CHICAGO (CNS) — The headlines about interactions between Muslims and Christians in sub-Saharan Africa might lead Americans to believe that the two groups never get along.

That’s not precisely the case, according to Catholic and Muslim speakers who shared their perspective in a Nov. 12 panel discussion on theological resources for peace in the region at DePaul University in Chicago.

Archbishop Ignatius Kaigama of Jos, Nigeria, reminded the audience that sub-Saharan Africa is a big, diverse place, with 47 countries and nearly 1,000 languages spoken. Christianity and Islam are the two biggest religious groups, but each is divided into many sub-groups, and not all adherents of each religion have a good understanding of the tenets of their faith.

Indeed, Archbishop Kaigama said, there is no reason that the two religions cannot coexist.

“Are these two religions incompatible? They shouldn’t be,” he said, noting that believers in both faiths are to greet people with a word of peace. “It’s all about peace, never war. Dialogue between these two groups is possible. Islam and Christianity have come to stay in the subcontinent, with millions of adherents. It is very hard for one to eliminate the other.”

Babacar Mbengue, who teaches Islamic studies and history at DePaul University, said his early life in Senegal is a demonstration of Muslim-Christian dialogue. Raised in a Muslim family and educated in Catholic institutions, he had many Catholic relatives and friends, he said, and members of both religious groups looked forward to one another’s religious holidays, knowing they would be welcomed to join in celebratory meals and other festive events.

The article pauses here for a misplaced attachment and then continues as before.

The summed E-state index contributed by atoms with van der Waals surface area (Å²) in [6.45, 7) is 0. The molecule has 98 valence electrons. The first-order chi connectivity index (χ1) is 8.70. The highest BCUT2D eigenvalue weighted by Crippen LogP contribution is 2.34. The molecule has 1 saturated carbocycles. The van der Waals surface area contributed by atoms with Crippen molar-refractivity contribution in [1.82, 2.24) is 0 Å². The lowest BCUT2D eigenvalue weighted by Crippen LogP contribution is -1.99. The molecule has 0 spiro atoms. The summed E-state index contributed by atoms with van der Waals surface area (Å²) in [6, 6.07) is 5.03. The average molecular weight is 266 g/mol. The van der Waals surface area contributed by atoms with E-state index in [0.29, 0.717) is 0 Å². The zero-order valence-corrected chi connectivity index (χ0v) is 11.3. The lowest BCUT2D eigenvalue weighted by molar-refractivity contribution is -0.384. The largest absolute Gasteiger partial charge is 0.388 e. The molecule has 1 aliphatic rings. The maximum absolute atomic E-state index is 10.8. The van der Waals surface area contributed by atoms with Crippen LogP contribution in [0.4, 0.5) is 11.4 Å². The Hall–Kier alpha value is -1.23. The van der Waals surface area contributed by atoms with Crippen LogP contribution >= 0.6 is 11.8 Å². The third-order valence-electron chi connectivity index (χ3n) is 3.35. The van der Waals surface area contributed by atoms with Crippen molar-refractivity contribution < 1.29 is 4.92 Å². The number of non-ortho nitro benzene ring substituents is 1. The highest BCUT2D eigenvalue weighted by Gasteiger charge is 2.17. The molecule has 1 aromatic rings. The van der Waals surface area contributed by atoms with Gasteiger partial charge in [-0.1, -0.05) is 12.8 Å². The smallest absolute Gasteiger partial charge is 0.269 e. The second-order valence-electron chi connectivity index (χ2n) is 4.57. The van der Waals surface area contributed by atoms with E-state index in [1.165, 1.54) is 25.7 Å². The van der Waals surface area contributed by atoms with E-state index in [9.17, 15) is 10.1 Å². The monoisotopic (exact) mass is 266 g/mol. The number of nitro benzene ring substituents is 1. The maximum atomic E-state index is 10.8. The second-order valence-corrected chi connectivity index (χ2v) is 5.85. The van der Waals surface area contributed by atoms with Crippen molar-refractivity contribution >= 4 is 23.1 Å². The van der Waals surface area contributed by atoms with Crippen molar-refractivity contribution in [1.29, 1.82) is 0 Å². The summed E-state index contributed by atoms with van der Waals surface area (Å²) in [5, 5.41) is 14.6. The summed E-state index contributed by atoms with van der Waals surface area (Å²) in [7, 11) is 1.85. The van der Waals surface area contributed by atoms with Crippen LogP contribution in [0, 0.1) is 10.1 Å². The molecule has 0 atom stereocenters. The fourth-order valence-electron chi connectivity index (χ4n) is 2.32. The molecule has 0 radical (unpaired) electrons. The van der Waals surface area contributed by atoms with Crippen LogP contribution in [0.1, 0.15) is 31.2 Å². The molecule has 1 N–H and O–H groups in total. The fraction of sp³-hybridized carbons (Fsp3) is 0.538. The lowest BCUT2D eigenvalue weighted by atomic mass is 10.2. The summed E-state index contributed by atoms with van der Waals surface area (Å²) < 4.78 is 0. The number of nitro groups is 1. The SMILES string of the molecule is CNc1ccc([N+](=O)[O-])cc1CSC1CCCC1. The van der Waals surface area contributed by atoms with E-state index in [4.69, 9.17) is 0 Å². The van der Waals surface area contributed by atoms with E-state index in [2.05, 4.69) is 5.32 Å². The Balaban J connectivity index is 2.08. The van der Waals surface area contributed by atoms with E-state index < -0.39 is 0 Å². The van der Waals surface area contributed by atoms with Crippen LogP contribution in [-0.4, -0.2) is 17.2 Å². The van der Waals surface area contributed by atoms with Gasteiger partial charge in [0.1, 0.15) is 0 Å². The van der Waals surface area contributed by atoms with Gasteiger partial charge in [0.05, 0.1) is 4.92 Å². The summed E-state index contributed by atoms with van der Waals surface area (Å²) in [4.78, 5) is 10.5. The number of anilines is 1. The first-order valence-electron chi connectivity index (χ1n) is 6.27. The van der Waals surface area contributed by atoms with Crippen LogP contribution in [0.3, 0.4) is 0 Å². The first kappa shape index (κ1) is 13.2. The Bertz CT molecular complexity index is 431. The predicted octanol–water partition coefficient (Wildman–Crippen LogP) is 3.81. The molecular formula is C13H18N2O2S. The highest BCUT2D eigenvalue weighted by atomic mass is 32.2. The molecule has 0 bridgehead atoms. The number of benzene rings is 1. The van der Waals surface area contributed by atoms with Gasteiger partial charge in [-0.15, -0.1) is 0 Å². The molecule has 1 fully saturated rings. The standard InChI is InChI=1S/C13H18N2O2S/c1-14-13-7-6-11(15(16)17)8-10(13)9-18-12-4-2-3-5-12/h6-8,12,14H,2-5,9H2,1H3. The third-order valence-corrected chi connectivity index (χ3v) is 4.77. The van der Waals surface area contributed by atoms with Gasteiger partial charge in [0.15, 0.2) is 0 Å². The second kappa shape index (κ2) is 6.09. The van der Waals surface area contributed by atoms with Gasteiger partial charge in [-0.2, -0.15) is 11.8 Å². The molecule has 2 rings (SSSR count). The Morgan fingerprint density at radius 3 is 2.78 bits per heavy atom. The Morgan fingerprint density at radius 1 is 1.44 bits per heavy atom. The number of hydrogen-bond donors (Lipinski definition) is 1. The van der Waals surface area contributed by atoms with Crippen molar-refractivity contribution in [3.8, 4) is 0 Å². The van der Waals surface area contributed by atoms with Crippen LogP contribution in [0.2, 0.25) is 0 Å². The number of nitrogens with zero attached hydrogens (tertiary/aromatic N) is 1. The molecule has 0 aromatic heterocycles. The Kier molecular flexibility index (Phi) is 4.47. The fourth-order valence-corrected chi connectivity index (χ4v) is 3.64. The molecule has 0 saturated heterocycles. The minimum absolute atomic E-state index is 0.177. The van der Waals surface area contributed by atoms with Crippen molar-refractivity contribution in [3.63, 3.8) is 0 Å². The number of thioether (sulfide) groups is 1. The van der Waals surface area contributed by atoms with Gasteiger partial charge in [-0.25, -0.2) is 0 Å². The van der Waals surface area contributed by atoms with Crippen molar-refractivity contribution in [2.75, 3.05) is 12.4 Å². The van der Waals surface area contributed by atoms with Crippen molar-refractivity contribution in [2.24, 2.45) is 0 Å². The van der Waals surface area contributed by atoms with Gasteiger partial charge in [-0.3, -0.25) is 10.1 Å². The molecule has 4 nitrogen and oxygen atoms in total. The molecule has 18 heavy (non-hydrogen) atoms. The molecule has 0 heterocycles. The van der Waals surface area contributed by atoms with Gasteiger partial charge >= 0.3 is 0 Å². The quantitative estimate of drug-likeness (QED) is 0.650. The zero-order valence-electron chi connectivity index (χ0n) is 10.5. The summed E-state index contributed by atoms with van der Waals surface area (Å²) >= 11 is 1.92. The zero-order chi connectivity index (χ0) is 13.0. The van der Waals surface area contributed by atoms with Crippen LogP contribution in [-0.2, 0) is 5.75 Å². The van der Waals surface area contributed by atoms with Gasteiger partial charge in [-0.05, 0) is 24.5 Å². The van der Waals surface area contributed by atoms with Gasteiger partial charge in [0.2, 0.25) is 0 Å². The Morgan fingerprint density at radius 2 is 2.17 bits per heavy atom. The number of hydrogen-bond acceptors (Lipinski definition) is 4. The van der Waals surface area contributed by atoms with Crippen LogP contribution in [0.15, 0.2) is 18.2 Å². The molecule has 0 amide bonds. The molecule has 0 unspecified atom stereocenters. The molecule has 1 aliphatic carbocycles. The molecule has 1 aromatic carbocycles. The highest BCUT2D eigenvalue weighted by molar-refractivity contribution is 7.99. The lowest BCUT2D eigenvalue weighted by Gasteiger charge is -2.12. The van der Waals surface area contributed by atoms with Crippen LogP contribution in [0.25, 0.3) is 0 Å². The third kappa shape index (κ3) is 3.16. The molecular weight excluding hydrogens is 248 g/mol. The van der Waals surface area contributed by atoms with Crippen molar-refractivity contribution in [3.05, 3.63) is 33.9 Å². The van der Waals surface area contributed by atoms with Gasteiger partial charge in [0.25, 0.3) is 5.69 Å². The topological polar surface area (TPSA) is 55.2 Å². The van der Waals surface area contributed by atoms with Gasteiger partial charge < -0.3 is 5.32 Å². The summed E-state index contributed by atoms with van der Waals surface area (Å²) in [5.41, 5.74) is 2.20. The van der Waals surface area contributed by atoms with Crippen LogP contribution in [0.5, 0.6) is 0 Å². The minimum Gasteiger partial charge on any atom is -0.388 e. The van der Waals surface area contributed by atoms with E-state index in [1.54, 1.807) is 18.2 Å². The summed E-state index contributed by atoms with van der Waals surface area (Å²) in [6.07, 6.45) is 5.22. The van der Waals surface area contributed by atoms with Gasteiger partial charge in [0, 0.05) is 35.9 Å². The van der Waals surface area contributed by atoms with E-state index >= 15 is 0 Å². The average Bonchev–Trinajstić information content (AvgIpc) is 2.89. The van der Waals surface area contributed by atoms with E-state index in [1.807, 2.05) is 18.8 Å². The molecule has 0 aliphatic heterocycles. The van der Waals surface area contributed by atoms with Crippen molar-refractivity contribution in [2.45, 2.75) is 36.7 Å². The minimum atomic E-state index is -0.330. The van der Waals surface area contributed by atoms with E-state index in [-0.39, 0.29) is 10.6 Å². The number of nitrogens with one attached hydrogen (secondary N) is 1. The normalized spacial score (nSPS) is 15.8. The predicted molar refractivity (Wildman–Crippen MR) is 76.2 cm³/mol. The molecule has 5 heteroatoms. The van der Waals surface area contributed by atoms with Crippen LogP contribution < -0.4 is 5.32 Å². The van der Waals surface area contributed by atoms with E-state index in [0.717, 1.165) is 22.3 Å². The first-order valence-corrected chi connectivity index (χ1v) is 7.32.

Senegal is about 90 percent Muslim and 10 percent Roman Catholic, he said.

“Overall, there is not just an atmosphere of mere tolerance. There is an effort to promote amity and an atmosphere of peace,” he said. “The conflicts are the tree that hides the forest of interreligious dialogue and cooperation.”

Archbishop Kaigama said he has seen similar levels of interreligious cooperation and relationships in the southern part of Nigeria, but finds more conflict with extremist groups who claim to be Muslim in the northern part of the country.

Nigeria has suffered much conflict, especially from the activities of the Boko Haram group, which identifies itself as Islamic.

Archbishop Kaigama is president of the Catholic Bishops’ Conference of Nigeria and vice president of the Regional Episcopal Conferences of West Africa and is a founding member of Nigeria’s InterFaith Activity and Partnership for Peace, which provides a platform for dialogue between people of different faiths. Among his writings is a compilation of some of his peace efforts entitled “Peace, Not War: A Decade of Interventions in the Plateau State Crises.”

Religious leaders from both communities must use care not to encourage violence, even or especially in response to violence, the archbishop said.